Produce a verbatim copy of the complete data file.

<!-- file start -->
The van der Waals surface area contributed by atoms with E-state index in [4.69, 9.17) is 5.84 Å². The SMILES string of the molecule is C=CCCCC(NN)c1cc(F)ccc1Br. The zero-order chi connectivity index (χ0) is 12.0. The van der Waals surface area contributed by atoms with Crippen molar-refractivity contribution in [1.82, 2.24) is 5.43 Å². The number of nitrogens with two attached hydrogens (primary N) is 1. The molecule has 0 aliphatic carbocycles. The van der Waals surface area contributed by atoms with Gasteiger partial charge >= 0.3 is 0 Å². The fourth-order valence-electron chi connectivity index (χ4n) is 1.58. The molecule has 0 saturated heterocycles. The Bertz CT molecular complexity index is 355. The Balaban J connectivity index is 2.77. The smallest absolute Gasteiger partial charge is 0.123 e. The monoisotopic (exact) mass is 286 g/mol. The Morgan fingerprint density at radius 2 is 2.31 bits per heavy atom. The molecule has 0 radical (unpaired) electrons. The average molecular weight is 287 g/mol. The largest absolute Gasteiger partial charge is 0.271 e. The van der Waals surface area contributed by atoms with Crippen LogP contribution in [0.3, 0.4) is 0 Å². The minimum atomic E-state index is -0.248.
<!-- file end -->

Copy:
The van der Waals surface area contributed by atoms with E-state index in [4.69, 9.17) is 5.84 Å². The SMILES string of the molecule is C=CCCCC(NN)c1cc(F)ccc1Br. The zero-order chi connectivity index (χ0) is 12.0. The van der Waals surface area contributed by atoms with Crippen molar-refractivity contribution in [1.82, 2.24) is 5.43 Å². The number of nitrogens with two attached hydrogens (primary N) is 1. The molecule has 0 aliphatic carbocycles. The van der Waals surface area contributed by atoms with Gasteiger partial charge >= 0.3 is 0 Å². The fourth-order valence-electron chi connectivity index (χ4n) is 1.58. The molecule has 0 saturated heterocycles. The Bertz CT molecular complexity index is 355. The Balaban J connectivity index is 2.77. The smallest absolute Gasteiger partial charge is 0.123 e. The monoisotopic (exact) mass is 286 g/mol. The Morgan fingerprint density at radius 2 is 2.31 bits per heavy atom. The molecule has 0 radical (unpaired) electrons. The average molecular weight is 287 g/mol. The largest absolute Gasteiger partial charge is 0.271 e. The van der Waals surface area contributed by atoms with Crippen LogP contribution in [0.3, 0.4) is 0 Å². The minimum atomic E-state index is -0.248.